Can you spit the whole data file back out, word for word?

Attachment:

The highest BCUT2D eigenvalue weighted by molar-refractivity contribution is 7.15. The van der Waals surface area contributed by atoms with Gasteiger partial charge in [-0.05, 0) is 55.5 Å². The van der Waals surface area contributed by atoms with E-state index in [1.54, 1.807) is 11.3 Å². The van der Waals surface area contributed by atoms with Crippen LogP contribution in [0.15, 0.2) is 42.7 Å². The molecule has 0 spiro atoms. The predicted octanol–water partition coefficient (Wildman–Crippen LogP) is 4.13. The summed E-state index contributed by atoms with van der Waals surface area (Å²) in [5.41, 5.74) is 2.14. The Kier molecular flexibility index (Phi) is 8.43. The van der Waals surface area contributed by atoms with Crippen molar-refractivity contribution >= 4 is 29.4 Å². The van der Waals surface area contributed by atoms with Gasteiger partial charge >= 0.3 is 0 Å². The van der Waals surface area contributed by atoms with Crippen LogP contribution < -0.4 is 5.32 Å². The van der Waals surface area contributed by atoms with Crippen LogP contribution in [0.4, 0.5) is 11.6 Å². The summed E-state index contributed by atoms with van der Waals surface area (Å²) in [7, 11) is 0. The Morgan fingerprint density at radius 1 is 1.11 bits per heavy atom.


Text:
The highest BCUT2D eigenvalue weighted by molar-refractivity contribution is 7.15. The van der Waals surface area contributed by atoms with Gasteiger partial charge in [-0.05, 0) is 55.5 Å². The van der Waals surface area contributed by atoms with E-state index in [1.54, 1.807) is 11.3 Å². The van der Waals surface area contributed by atoms with Crippen LogP contribution in [0.15, 0.2) is 42.7 Å². The molecule has 0 spiro atoms. The predicted octanol–water partition coefficient (Wildman–Crippen LogP) is 4.13. The summed E-state index contributed by atoms with van der Waals surface area (Å²) in [5.41, 5.74) is 2.14. The Kier molecular flexibility index (Phi) is 8.43. The van der Waals surface area contributed by atoms with Crippen molar-refractivity contribution >= 4 is 29.4 Å². The van der Waals surface area contributed by atoms with Gasteiger partial charge >= 0.3 is 0 Å². The van der Waals surface area contributed by atoms with Crippen LogP contribution < -0.4 is 5.32 Å². The van der Waals surface area contributed by atoms with Crippen LogP contribution in [0.4, 0.5) is 11.6 Å². The summed E-state index contributed by atoms with van der Waals surface area (Å²) in [7, 11) is 0. The Morgan fingerprint density at radius 1 is 1.11 bits per heavy atom.